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StatsToDo : Sample Size Introduction and Explanation

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Probability Introduction and Explanation Page

Introduction Nomenclature Approximate Sample Size Associated Calculations References
As explained in the Probability Introduction and Explanation Page , statistical decisions became possible with the development of Type I Error by Fisher. A later improvement came through the use of Type II Error and the statistical significance model by Pearson. Pearson's model was developed with the intension of providing a statistical decision. However, it provides a theoretical framework to mathematically relate between Type I Error (α), Type II Error (β), a non trivial value that represents a difference that matters, Standard Deviation (SD), and sample size. If four (4) of these parameters are known, then the fifth can be calculated.

From this, the sample size required to compare two groups can be estimated if the other four (4) parameters are available. In other words, researchers are able to know the sample size they need for their results to be interpreted with confidence.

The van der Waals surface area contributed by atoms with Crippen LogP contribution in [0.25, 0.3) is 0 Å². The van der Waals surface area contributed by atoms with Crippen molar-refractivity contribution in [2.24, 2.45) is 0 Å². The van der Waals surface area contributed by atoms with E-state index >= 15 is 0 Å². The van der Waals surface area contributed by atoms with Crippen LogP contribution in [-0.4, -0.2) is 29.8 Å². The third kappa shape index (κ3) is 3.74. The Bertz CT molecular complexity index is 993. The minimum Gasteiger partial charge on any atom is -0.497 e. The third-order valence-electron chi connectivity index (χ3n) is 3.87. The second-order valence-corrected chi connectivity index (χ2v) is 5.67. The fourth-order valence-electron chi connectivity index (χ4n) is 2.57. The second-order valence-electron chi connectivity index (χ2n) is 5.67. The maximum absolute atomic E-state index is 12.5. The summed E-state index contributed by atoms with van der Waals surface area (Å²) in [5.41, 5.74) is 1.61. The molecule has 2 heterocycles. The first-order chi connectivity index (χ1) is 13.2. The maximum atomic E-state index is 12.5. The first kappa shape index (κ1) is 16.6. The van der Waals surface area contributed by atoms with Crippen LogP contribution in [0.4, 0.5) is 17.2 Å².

Understanding this model and the availability of an objective method to calculate optimal sample size allow further development and emphasis on sample size theories and practices.

At the technical level, statistical modelling allows sample size calculations to extend to data with different types of distributions (e.g., proportions, counts, time to events, ranks) and specialised research situations (e.g., phase II drug trials, post marketing trials, quality testing).

From the researcher's point of view, the availability of sample size estimation greatly assists planning and evaluation of research situations. Knowledge of the appropriate sample size allows the researcher to estimate the time and resources required to complete the study and therefore, the feasibility and viability of the project.

An undersized study produces either uninterpretable results or results that will not stand the test of time. On the other hand, a study larger than necessary wastes resources, inconveniences colleagues and imposes unnecessary risks and discomfort to research subjects.

The absence of adequate sample size considerations therefore symbolises poor research design and indicates bad and possibly unethical research. Increasingly, if sample size considerations are inadequate, granting bodies will not support, regulating bodies will not approve, and editors of scientific publications will not accept results of the research project.

The importance of sample size is discussed clearly and comprehensively by Cohen (see references) and this is very much a recommended reading.


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